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'Various aspects of the new Land Acquisition Act unclear'

Archana Hingorani, CEO & Executive Director, IL&FS Investment Managers Limited, stresses that greater clarity is needed on the various provisions of the new Land Acquisition Act.

twitter-logoSarika Malhotra | June 3, 2014 | Updated 18:37 IST

Archana Hingorani, Chief Executive Officer & Executive Director, IL&FS Investment Managers Limited stresses that greater clarity is needed on the various provisions of the new Land Acquisition Act. Edited excerpts from an interview with Business Today's Sarika Malhotra.

 

"The  Land Acquisition Act 1894 suffered from various shortcomings such as the absence of appeal mechanisms to prevent unfair acquisition, no specific Resettlement and Rehabilitation (R&R) process, a highly misused 'Urgency Clause" and  outdated acquisition pricing etc.  The Land Acquisition Bill 2013, aims to remedy these by providing fair compensation to land owners and increasing transparency for land acquisition. While the steps articulated provide a much greater ability for a fair settlement for land owners, there are various aspects that are unclear, rendering greater uncertainty on the feasibility for such land acquisitions to be successfully completed by purchasers. The primary debate is about whether the larger government intervention and lengthy process of acquisition would make projects unviable.

 

Real estate, especially of large sized projects, would potentially witness cost escalations due to this Act. The wide definition of affected parties includes agricultural labourers, tenants, residents and any other person whose livelihood for the last three years was dependent on the said land. These stringent requirements of R&R are also expected to  increase costs  and result in delays. Ambiguity on size of projects coming under the Act, exact processes, etc., would mean a wait and watch approach by participants in this sector.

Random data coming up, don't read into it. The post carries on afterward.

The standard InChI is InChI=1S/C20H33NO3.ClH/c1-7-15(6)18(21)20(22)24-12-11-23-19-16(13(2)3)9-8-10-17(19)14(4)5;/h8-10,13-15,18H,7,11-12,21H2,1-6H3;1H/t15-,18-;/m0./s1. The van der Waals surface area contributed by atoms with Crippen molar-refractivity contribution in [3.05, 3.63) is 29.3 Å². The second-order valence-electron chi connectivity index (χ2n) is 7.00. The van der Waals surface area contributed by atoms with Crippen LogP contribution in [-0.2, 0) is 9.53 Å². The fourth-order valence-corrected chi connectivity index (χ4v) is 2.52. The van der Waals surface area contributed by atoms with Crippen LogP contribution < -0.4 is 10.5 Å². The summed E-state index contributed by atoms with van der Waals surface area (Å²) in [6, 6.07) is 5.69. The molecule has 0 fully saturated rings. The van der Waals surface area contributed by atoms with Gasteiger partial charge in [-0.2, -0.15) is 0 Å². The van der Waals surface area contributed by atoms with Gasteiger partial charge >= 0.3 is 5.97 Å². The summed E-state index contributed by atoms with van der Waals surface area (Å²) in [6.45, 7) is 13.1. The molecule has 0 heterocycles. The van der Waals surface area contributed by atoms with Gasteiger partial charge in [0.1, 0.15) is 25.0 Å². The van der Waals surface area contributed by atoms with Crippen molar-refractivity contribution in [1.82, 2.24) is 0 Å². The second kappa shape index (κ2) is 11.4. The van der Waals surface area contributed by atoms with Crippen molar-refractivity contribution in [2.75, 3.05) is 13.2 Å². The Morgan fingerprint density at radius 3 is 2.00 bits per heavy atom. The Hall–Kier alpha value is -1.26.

Land acquisition cases such as Tata Motors in Singur and Posco in Odisha have led to mass protests from farmers in the past. The current Act aims at avoiding such confrontation in future and bringing in more transparency and fairness in land acquisition. The provision of providing employment opportunities to the members of affected families along with resettlement provides a way forward. The new Act therefore requires continuous participation with the affected families even after payment. Lack of expertise in handling such issues could create hurdles in the minds of investors and derail investment flows. Core sector projects such as steel, power plants, oil refinery and mining among others that require large tracts of land for running a feasible operation are expected to be impacted in the near term by the new Act.

For the infrastructure sector, with an added layer of extensive Social Impact Assessment studies and determination of compensation to every affected family, the cost and time required to acquire land will increase significantly threatening the actual viability of the project."

 

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